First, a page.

During the Napoleonic Wars (1803-1815) against the French, the Royal Navy took advantage of Tor Bay’s deep water, sheltered aspect and strategic position for defending the English Channel, to use it as a harbour for the fleet. It was during this time that the visiting families of naval officers kick started the tourist industry, all be it in Torquay, by reporting to others by letter and word of the incredible natural beauty of the area. At this time Paignton was one of the local beauty spots visited on excursions by those visiting Torquay.
Paignton's Heyday, the Railway
Nothing of note really happened in Paignton until the arrival of the railway in 1859 which brought an ever increasing number of tourists. The Victorian pier, gently sloping sandy beaches, warm safe seas and mild climate made it the perfect family holiday destination. It’s heyday was the prosperous 60s by which time there were numerous B&Bs, holiday camps and camp sites providing reasonably priced accommodation for the thousands of happy grockles (the local word for tourists that came into common parlance after it was used in the Michael Winner film The System starring Oliver Reed which was filmed in Paignton). Comparisons with the south of France led Torbay to become known as the English Riviera with the five star accommodation in neighbouring Torquay attracting the rich and famous.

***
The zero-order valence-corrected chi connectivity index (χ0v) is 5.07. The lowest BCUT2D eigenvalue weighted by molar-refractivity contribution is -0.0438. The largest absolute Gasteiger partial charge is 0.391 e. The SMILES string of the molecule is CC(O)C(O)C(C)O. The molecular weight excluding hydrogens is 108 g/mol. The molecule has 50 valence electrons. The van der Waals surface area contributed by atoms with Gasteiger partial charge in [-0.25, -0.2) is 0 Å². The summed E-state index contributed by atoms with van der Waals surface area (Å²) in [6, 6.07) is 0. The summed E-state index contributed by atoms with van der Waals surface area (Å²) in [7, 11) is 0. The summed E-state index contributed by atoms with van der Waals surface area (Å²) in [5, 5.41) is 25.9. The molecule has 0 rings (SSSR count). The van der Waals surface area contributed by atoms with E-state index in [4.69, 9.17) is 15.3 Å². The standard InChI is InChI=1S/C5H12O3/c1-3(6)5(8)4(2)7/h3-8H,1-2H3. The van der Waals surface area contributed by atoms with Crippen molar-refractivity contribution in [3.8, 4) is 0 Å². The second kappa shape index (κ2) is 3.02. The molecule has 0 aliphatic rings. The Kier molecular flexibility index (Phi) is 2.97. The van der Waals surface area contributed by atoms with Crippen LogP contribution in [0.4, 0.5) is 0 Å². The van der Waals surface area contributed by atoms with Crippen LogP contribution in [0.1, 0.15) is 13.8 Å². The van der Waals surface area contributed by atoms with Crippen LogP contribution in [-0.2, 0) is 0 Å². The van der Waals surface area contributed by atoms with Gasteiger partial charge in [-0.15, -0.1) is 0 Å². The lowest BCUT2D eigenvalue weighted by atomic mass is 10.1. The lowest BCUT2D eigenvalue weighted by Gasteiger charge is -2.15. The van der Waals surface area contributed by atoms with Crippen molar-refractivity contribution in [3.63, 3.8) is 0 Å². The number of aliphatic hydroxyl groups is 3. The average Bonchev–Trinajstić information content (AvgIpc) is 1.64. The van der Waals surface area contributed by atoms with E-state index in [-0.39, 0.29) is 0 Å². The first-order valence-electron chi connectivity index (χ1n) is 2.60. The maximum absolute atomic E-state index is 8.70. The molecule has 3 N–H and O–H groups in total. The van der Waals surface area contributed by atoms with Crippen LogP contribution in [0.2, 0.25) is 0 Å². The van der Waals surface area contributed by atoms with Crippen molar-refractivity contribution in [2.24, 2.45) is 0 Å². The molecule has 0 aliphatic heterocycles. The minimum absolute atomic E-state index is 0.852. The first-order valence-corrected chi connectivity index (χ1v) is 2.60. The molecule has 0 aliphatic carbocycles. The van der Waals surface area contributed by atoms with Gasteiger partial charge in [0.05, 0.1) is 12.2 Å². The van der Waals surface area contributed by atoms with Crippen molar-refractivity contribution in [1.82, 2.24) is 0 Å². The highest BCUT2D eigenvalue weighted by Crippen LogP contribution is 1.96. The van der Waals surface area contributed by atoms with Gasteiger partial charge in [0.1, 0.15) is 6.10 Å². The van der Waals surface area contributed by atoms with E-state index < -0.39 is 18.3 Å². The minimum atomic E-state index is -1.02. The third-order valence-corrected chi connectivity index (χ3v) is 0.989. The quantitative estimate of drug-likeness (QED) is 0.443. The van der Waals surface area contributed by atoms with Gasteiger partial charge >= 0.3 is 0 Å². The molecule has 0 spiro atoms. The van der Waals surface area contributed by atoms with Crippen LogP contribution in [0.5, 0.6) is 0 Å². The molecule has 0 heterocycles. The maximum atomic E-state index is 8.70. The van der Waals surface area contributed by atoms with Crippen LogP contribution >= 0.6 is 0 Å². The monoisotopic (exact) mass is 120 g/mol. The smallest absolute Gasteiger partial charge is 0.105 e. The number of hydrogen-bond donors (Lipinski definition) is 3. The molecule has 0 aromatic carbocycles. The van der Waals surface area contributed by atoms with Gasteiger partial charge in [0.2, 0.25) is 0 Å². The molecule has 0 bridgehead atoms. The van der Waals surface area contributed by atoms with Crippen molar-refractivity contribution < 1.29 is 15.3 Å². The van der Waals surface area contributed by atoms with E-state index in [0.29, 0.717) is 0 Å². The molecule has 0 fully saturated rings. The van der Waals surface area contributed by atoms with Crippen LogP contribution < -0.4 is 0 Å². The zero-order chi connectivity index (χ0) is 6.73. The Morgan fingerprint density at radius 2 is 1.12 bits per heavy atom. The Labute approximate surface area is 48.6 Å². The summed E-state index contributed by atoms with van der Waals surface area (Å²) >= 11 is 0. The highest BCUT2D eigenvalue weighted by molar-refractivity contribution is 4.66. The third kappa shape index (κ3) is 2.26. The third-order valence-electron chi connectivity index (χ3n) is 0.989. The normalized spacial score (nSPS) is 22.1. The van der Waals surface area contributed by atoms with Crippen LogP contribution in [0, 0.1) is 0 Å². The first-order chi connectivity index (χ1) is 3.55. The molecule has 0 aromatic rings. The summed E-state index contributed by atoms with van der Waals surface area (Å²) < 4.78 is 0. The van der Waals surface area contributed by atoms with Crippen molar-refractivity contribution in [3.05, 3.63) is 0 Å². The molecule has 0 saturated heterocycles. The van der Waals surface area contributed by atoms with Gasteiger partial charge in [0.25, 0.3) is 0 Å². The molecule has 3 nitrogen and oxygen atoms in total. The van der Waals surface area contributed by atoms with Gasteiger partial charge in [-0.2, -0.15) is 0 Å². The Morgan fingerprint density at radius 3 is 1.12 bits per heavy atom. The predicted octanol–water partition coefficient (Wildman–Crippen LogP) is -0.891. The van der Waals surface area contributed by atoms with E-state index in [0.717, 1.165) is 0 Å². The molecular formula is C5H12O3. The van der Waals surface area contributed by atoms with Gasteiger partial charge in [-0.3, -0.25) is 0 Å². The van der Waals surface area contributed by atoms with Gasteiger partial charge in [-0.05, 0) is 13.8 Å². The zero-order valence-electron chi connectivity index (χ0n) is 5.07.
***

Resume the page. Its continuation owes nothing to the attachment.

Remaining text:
For Paignton particularly, the start of cheap package holidays in the mid 1970s to Spain with its guarantee of summer sunshine signalled the start of more difficult times for the town. The holiday camps, especially those inland, closed to provide land for homes for the growing permanent population. The rise of supermarkets and out of town shopping saw the town centre contract and decline. The Central Business District is now comprised of the eastern end of Palace Avenue, the pedestrianised Victoria Street, Hyde Road which contains the majority of the town’s estate agents and the “grockle ally” of tourist shops in Torbay Road that takes you down to the seafront promenade.